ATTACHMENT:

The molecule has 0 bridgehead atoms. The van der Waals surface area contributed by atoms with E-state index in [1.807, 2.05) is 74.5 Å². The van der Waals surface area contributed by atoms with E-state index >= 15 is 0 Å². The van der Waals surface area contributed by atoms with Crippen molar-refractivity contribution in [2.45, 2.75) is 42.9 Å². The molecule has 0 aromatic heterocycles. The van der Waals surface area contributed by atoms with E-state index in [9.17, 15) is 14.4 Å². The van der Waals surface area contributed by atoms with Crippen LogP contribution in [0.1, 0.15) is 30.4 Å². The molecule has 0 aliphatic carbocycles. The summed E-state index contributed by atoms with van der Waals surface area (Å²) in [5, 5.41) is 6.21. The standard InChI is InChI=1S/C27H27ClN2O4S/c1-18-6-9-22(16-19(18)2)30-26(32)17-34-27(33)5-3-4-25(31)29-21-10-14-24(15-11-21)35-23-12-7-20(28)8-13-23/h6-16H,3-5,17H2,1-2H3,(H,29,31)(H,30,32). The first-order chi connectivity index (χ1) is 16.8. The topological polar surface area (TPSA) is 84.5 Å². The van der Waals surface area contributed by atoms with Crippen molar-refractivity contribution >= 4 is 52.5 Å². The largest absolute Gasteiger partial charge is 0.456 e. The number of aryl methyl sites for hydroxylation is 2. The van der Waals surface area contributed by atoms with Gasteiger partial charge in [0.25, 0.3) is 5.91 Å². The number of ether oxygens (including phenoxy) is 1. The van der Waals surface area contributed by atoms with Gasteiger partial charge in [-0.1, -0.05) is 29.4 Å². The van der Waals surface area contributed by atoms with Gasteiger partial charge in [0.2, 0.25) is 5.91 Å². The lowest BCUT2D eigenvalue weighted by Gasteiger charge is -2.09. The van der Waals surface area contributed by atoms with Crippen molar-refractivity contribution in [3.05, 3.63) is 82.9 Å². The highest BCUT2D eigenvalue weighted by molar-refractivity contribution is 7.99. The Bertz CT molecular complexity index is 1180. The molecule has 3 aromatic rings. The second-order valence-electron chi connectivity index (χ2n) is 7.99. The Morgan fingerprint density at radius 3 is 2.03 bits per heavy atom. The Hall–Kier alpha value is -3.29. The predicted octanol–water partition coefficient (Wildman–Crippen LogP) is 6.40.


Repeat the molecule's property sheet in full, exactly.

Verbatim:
The molecule has 0 bridgehead atoms. The van der Waals surface area contributed by atoms with E-state index in [1.807, 2.05) is 74.5 Å². The van der Waals surface area contributed by atoms with E-state index >= 15 is 0 Å². The van der Waals surface area contributed by atoms with Crippen molar-refractivity contribution in [2.45, 2.75) is 42.9 Å². The molecule has 0 aromatic heterocycles. The van der Waals surface area contributed by atoms with E-state index in [9.17, 15) is 14.4 Å². The van der Waals surface area contributed by atoms with Crippen LogP contribution in [0.1, 0.15) is 30.4 Å². The molecule has 0 aliphatic carbocycles. The summed E-state index contributed by atoms with van der Waals surface area (Å²) in [5, 5.41) is 6.21. The standard InChI is InChI=1S/C27H27ClN2O4S/c1-18-6-9-22(16-19(18)2)30-26(32)17-34-27(33)5-3-4-25(31)29-21-10-14-24(15-11-21)35-23-12-7-20(28)8-13-23/h6-16H,3-5,17H2,1-2H3,(H,29,31)(H,30,32). The first-order chi connectivity index (χ1) is 16.8. The topological polar surface area (TPSA) is 84.5 Å². The van der Waals surface area contributed by atoms with Crippen molar-refractivity contribution >= 4 is 52.5 Å². The largest absolute Gasteiger partial charge is 0.456 e. The number of aryl methyl sites for hydroxylation is 2. The van der Waals surface area contributed by atoms with Gasteiger partial charge in [0.25, 0.3) is 5.91 Å². The number of ether oxygens (including phenoxy) is 1. The van der Waals surface area contributed by atoms with Gasteiger partial charge in [-0.1, -0.05) is 29.4 Å². The van der Waals surface area contributed by atoms with Gasteiger partial charge in [0.2, 0.25) is 5.91 Å². The lowest BCUT2D eigenvalue weighted by Gasteiger charge is -2.09. The van der Waals surface area contributed by atoms with Crippen molar-refractivity contribution in [3.05, 3.63) is 82.9 Å². The highest BCUT2D eigenvalue weighted by molar-refractivity contribution is 7.99. The Bertz CT molecular complexity index is 1180. The molecule has 3 aromatic rings. The second-order valence-electron chi connectivity index (χ2n) is 7.99. The Morgan fingerprint density at radius 3 is 2.03 bits per heavy atom. The Hall–Kier alpha value is -3.29. The predicted octanol–water partition coefficient (Wildman–Crippen LogP) is 6.40.